Successful coyote baits have a strong smell that attract coyotes over large distances. Many good coyote baits include meat and nonfood smells such as urine.
Identifying coyotes involves observing size, color and physical characteristics as well as listening to vocalizations. Coyotes are smaller than wolves and are about the size of a small German shepherd. They have long pointed faces, narrow muzzles and large triangular ears. Coyotes can vary in color
Coyotes are wild, meat-eating members of the dog family that travel in packs throughout North America and have strong family ties. Known for being cleaver and savvy, their main habitats are the mountains and forests, though urban colonies are not uncommon.
The primary predators of coyotes are wolves, though they do not have a predator/prey relationship. Two are in direct competition over prey animals, since both are considered to be at the top of the food chain.
Coyotes range throughout North and Central America. They live in hollow logs, brush piles and burrows. They dig their own burrows or sometimes take over other animals' burrows.
According to the Arizona-Sonora Desert Museum, coyotes typically live 10 to 14 years in the wild. Coyotes in zoos or other facilities live to be as old as 20.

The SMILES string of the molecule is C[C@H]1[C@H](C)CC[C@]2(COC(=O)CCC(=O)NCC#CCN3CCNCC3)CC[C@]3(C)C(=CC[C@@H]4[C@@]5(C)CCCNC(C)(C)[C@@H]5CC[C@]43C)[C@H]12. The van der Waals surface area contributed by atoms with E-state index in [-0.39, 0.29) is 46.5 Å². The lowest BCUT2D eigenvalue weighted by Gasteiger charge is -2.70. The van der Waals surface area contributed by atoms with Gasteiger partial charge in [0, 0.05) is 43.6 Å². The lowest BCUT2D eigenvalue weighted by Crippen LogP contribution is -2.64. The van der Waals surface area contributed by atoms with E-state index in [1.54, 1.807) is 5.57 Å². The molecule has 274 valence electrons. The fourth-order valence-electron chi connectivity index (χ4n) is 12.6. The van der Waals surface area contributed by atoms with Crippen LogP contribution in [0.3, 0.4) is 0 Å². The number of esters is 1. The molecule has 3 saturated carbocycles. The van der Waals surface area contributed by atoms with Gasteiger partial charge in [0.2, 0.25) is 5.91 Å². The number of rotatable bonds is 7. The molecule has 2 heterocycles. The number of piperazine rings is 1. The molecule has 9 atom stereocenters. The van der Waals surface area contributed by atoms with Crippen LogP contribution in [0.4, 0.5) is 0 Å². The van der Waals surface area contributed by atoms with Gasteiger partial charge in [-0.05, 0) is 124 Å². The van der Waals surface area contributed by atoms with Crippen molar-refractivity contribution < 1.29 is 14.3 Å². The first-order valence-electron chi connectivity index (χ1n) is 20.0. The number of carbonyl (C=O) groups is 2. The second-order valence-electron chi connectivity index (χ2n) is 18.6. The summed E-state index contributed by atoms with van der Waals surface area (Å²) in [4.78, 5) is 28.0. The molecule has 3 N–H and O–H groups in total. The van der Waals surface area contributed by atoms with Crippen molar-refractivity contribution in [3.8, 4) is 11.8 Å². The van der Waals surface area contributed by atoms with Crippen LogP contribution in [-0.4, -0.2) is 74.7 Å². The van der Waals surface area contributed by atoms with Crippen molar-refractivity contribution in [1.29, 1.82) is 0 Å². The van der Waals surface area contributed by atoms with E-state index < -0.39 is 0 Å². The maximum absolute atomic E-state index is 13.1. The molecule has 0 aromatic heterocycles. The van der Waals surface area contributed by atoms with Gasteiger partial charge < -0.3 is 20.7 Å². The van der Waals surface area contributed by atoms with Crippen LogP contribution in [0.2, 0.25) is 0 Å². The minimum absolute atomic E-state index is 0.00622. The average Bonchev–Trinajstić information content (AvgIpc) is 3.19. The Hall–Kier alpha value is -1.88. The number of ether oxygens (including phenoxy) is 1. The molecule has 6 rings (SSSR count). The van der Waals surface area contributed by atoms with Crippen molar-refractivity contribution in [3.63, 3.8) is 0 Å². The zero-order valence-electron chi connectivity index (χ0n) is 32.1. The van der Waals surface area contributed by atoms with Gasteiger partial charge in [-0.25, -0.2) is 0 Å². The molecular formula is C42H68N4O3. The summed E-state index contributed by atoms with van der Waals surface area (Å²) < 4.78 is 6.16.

Cage traps, paw traps and snares can all trap coyotes; however, coyotes are often naturally wary of metal cages. A paw trap is the most common way of catching a coyote, but state regulations vary on what the trapper must do once the coyote is caught.
When trapping coyotes it is important that you use the proper trap. A trap should be big and fast enough to catch the coyote that sets it off. There are also regulations where traps can be set and what traps can be used to catch coyotes.
The two main differences between a coyote and a dog involve the tails and the tracks. Coyotes usually hold their tails down, while dogs hold theirs up in the air. While a coyote's track is oval with the nails pointed inward, a dog's track is round with the nails pointed outward. Coyote tracks also t
A coyote trap works by capturing the coyote's paw between two jaws, which are released by springs when the animal steps on a plate in the center of the trap. The trap is staked firmly into the ground so that the coyote can't pull it loose.